My buddy Mark Dimassimo was pissed. He’d been watching an inordinate amount of tennis and he’d reached his limit with the constant repetition of ads. Not that the ads were bad the first five, ten or twenty times he saw them. But around the hundredth time he was subjected to the same, singular “tennis” ad that each company had deigned to produce in order to be “relevant” during the tournament, he was, as I could tell form his tweets, texts and messages, about ready to hurl something toxic and large at his television machine.
And brother, I can relate. Read More
You walk into a meeting with a new client or a new agency, and you’re in that honeymoon phase when everyone is attentive and polite and laughs at each other’s stupid stupid jokes. And you’re there so you can discuss “the process”, the way you’re all going to get the work done. The “great” work done. The great work we’re all going to be proud of. Together.
Whereupon someone, usually mid-level, begins to describe something that has so many damn moving parts, so many checks and balances, so many org charts with dotted lines that seem to lead to other org charts with still more dotted lines, that you can’t imagine yourself actually doing any of it. And you pray to god that no one actually does. Read More
Ask a B2B shop about their B2C cousins and invariably you will hear something like this: “B2C agencies are a bunch of undisciplined, overpriced children who should stay away from the serious business of B2B marketing and leave it to the adults before they do some real damage.”
Ask a consumer agency a similar question and they’ll invariably reply: “B2B shops should keep their second-rate versions of ideas that they stole from outdated back issues of B2C awards annuals and leave the creativity to the real agencies – the ones who do the consumer marketing that those B2B shops only wish they could still do.” Read More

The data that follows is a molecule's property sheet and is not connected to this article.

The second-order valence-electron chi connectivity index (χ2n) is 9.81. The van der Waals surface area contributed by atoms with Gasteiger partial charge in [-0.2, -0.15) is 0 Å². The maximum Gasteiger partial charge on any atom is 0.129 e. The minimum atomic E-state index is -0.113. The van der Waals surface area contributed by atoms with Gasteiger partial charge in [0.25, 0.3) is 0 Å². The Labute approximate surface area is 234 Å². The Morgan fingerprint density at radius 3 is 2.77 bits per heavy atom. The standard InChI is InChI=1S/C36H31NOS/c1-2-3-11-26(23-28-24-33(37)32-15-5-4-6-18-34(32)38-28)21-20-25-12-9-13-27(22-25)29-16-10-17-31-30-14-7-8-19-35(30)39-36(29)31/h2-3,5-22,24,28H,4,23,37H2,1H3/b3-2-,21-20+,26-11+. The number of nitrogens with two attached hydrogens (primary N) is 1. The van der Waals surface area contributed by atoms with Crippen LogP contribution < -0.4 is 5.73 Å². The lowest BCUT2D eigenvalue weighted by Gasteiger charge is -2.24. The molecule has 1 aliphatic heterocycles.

We all know what an art director does, right? They make the pictures - and in a society that is as visually obsessed as ours is, that’s clearly a pretty important job.
And we all know what copywriters do too, right? They come up with the words that no one reads except the lawyers and the brand managers.
But creative directors? They don’t write – though they may have once. They don’t design, though they may have once. And they sure as hell don’t code. So just exactly what do they do, and more importantly, why the hell are you paying them?
What they do - and what you are actually paying them to do whether you realize it or not – is to be the bridge between the problem you have and the solution you pray people you don’t understand will come up with. Read More
Tell me if this sounds familiar:
The client alerts the agency to a project. The client is too busy to work on the brief, so after a phone call or hastily written email, the account person writes a brief, which is sent to the client who, because they’re so damned busy (and also because frankly, articulating their needs is not their forté) may or may not really review it before signing off on it.
Then the account person throws the brief – I mean presents it – to the creative team, who may or may not pay attention to it, and they start creating work.
And then they share the work with the account person who, nine times out of ten, will drive the presentation. Read More